E-petitions: a collaborative system - Procedure Committee Contents

Conclusions and recommendations

A "collaborative" system?

1.  We do not consider that it would be sensible to set up a separate House system. Rather, we believe that a better way for the House now to achieve the objective our predecessors set out of "reinforc[ing] [its] historic role as the proper and principal recipient of public petitions" will be for ownership of a joint system to be shared between the Government and a re-established Petitions Committee, on behalf of the House. (Paragraph 19)

Platform for a joint system

2.  A joint system should be based on the existing Government e-petition site, redesigned and rebranded to show that it is owned by the House and the Government. To emphasise the Parliamentary oversight of the system, and in line with the House's historic role as the principal recipient of public petitions, it should use the URL epetitions.parliament.uk. There should also be a clear link from the Parliament website www.parliament.uk to the e-petition site, including from the pages which explain the existing paper petitioning system. (Paragraph 20)

Role of the Committee

3.  We are persuaded that, in a jointly-owned system, there should be a House of Commons Petitions Committee charged with oversight of the e-petitioning system on behalf of the House, liaising with the Government. The Committee should also assume responsibility for oversight of the paper petitioning system in the House of Commons. (Paragraph 28)

Chairing and membership

4.  We consider that a committee charged with such responsibilities on behalf of the House should have a chair elected by the whole House and members elected by their parties, as with the majority of existing select committees. (Paragraph 30)

New committee, or allocate the responsibilities to an existing committee?

5.  Our preference is for a separate committee to be set up which can focus exclusively on the significant task of considering and responding to petitions. (Paragraph 33)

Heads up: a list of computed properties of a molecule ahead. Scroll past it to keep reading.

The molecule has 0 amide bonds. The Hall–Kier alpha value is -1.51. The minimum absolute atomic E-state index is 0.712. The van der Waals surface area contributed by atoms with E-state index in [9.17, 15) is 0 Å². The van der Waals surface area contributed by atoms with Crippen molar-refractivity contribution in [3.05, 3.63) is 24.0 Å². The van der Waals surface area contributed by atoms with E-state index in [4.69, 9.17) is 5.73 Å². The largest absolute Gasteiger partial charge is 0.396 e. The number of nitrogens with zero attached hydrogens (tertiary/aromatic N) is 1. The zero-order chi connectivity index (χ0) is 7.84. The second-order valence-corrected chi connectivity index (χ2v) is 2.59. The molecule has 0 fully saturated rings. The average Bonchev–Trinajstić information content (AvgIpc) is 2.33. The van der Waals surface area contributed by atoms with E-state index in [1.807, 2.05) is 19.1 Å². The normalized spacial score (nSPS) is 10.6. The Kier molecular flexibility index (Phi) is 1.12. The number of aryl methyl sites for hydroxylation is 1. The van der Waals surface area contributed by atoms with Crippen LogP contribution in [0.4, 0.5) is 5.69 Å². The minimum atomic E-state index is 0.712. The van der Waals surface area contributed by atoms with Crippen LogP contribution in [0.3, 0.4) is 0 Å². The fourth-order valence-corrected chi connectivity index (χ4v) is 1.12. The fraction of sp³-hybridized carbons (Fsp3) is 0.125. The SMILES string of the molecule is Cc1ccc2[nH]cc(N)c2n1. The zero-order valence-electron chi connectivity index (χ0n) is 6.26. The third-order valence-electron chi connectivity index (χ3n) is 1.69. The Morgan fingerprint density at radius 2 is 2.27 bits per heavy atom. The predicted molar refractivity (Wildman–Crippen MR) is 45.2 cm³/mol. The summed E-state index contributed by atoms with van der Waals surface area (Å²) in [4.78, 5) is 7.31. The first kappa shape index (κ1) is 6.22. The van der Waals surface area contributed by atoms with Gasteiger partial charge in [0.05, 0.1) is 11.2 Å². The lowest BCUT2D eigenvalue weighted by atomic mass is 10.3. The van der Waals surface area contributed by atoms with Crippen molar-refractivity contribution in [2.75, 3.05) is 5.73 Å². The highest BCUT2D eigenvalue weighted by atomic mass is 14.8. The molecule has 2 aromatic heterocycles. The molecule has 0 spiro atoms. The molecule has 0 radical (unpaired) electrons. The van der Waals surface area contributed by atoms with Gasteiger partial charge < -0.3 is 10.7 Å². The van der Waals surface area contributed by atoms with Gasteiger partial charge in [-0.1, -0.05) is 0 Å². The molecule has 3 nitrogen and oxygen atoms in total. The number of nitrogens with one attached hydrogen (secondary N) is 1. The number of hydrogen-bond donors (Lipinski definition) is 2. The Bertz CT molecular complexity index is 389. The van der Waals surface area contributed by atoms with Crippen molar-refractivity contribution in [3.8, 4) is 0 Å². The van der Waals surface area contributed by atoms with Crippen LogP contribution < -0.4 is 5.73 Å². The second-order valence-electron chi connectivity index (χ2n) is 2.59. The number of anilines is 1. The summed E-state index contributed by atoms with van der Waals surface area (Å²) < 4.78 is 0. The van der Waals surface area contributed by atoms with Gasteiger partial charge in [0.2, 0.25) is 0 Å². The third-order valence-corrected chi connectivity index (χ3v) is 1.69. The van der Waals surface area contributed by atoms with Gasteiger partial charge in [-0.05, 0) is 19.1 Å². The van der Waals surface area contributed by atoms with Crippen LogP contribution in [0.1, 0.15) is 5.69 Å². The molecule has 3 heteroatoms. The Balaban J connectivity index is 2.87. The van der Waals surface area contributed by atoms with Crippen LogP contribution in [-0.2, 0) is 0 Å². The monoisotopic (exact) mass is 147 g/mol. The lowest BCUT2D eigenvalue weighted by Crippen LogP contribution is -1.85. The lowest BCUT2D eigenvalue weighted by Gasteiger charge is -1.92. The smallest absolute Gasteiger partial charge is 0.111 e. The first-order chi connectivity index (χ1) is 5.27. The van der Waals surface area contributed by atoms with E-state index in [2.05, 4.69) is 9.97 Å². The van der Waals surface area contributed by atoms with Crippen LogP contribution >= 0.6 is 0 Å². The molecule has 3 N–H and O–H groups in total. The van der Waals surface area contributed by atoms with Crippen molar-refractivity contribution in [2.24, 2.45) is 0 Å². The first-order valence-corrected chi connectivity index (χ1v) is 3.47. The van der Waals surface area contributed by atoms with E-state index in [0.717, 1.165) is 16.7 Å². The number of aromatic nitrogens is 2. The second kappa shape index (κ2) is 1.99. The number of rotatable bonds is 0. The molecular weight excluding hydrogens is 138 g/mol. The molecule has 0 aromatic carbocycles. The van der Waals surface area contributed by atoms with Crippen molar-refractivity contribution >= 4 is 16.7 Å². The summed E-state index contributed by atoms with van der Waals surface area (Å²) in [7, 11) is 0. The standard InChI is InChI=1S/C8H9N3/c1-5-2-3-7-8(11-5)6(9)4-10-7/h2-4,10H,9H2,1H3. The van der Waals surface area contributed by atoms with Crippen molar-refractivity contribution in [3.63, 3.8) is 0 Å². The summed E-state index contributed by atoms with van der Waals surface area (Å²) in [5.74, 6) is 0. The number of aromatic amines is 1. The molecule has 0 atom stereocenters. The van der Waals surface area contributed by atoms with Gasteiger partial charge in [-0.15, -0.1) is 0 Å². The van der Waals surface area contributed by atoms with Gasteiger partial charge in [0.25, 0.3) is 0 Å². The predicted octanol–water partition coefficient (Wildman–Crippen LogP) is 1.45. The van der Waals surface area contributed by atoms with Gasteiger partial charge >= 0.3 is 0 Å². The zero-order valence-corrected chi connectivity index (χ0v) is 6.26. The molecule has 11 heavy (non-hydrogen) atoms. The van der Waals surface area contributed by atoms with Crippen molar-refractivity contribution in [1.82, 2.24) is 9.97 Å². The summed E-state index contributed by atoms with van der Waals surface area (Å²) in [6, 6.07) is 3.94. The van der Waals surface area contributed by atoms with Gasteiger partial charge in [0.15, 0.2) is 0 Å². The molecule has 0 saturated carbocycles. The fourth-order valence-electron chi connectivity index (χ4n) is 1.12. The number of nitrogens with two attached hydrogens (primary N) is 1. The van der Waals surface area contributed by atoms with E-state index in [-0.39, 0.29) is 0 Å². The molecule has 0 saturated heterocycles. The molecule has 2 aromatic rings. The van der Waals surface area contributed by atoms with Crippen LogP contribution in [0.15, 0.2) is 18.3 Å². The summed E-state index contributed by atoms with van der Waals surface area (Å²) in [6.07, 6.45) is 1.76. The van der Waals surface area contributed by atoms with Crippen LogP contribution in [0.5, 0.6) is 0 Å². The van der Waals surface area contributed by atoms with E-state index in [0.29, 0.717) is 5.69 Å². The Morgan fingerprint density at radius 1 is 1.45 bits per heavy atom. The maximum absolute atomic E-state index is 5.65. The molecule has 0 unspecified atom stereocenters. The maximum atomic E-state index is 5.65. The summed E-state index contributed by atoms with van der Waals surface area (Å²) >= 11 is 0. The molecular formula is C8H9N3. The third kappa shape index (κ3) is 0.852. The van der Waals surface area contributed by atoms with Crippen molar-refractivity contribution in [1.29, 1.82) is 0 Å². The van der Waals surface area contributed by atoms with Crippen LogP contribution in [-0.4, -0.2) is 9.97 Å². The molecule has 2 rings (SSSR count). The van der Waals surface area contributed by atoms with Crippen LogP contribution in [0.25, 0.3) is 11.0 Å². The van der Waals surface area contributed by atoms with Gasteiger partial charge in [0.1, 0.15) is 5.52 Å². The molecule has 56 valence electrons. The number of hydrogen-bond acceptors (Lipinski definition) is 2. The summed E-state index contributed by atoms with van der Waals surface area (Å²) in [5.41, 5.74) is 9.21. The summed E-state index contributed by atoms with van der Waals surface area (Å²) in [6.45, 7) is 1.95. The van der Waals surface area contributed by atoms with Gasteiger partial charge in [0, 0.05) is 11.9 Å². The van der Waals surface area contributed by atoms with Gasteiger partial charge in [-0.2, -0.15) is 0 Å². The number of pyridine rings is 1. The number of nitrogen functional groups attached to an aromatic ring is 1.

Engagement with petitioners and potential petitioners

6.  The potential is there, we believe, for the establishment of a new system overseen by a Petitions Committee to improve significantly the House's engagement with petitioners and prospective petitioners. (Paragraph 44)

Moderation of e-petitions

7.  We recommend that moderation of the jointly-owned system—that is, examination of e-petitions submitted to ensure that they comply with the terms and conditions of the site—should be carried out by Petitions Committee staff, advised as necessary by officials of Government departments. (Paragraph 49)

Threshold for publication

8.  We recommend that an e-petition be required to attract at least five signatures in addition to its creator before it will be submitted for moderation (and thereafter publication). (Paragraph 52)

Terms and conditions or the submission of an e-petition

9.  The terms and conditions of the site which we consider appropriate to a jointly-owned system are published in the Annex to this report. (Paragraph 53)

10.  Petitioners should be required to include a clear statement of the action which they want the Government, or the House, to take as a result of their petition. (Paragraph 54)

Duration on the site

11.  We recommend that the period for which a petition should be open for signature on the new site should be six months. (Paragraph 64)

Presentation to the House

12.  We recommend that, once it is closed for signature, the title of each e-petition be recorded in a list in the Votes and Proceedings (or elsewhere in the formal record of House proceedings), together with the number of signatures it has attracted. (Paragraph 65)

Debates on petitions

13.  We recommend that the Petitions Committee should assume responsibility from BBCom for determining debates on petitions in Westminster Hall. If the Petitions Committee decides that a petition deserves a debate on the floor of the House, it would take that request to the Backbench Business Committee, which could (but would not be obliged to) allocate backbench time for it. (Paragraph 68)

Paper petitions

14.  We have concluded that the rules and procedures for paper petitions should remain as they are. (Paragraph 72)

15.  We recommend that the Government should retain its practice of responding to every paper petition presented to the House. We recommend that the requirement that all paper petitions should be referred to the relevant select committee, and formally placed on their agenda, should be removed. (Paragraph 73)

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Prepared 4 December 2014